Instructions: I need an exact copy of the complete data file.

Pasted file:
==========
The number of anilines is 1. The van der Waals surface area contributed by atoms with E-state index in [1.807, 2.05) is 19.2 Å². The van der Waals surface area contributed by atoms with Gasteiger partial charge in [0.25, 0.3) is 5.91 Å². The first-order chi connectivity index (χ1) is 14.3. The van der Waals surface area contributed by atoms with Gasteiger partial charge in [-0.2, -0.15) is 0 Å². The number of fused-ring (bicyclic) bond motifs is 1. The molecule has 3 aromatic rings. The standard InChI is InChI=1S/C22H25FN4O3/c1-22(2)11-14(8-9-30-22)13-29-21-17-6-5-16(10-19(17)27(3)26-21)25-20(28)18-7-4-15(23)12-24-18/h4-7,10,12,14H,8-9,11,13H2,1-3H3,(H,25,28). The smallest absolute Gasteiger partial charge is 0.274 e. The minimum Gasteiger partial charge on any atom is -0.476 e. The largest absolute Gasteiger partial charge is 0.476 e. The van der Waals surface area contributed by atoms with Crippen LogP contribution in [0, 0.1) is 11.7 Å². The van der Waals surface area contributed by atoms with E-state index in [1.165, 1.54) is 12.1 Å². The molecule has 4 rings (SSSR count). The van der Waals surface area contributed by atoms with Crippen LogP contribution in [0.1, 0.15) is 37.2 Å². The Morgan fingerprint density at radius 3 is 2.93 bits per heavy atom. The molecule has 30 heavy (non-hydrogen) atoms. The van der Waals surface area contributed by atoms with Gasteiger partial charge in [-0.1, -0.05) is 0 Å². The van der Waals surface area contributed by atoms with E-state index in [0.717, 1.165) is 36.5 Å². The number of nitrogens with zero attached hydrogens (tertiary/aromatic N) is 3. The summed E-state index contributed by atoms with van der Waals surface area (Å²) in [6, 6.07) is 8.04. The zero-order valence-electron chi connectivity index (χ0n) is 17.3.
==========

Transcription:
The number of anilines is 1. The van der Waals surface area contributed by atoms with E-state index in [1.807, 2.05) is 19.2 Å². The van der Waals surface area contributed by atoms with Gasteiger partial charge in [0.25, 0.3) is 5.91 Å². The first-order chi connectivity index (χ1) is 14.3. The van der Waals surface area contributed by atoms with Gasteiger partial charge in [-0.2, -0.15) is 0 Å². The number of fused-ring (bicyclic) bond motifs is 1. The molecule has 3 aromatic rings. The standard InChI is InChI=1S/C22H25FN4O3/c1-22(2)11-14(8-9-30-22)13-29-21-17-6-5-16(10-19(17)27(3)26-21)25-20(28)18-7-4-15(23)12-24-18/h4-7,10,12,14H,8-9,11,13H2,1-3H3,(H,25,28). The smallest absolute Gasteiger partial charge is 0.274 e. The minimum Gasteiger partial charge on any atom is -0.476 e. The largest absolute Gasteiger partial charge is 0.476 e. The van der Waals surface area contributed by atoms with Crippen LogP contribution in [0, 0.1) is 11.7 Å². The van der Waals surface area contributed by atoms with E-state index in [1.165, 1.54) is 12.1 Å². The molecule has 4 rings (SSSR count). The van der Waals surface area contributed by atoms with Crippen LogP contribution in [0.1, 0.15) is 37.2 Å². The Morgan fingerprint density at radius 3 is 2.93 bits per heavy atom. The molecule has 30 heavy (non-hydrogen) atoms. The van der Waals surface area contributed by atoms with Gasteiger partial charge in [-0.1, -0.05) is 0 Å². The van der Waals surface area contributed by atoms with E-state index in [0.717, 1.165) is 36.5 Å². The number of nitrogens with zero attached hydrogens (tertiary/aromatic N) is 3. The summed E-state index contributed by atoms with van der Waals surface area (Å²) in [6, 6.07) is 8.04. The zero-order valence-electron chi connectivity index (χ0n) is 17.3.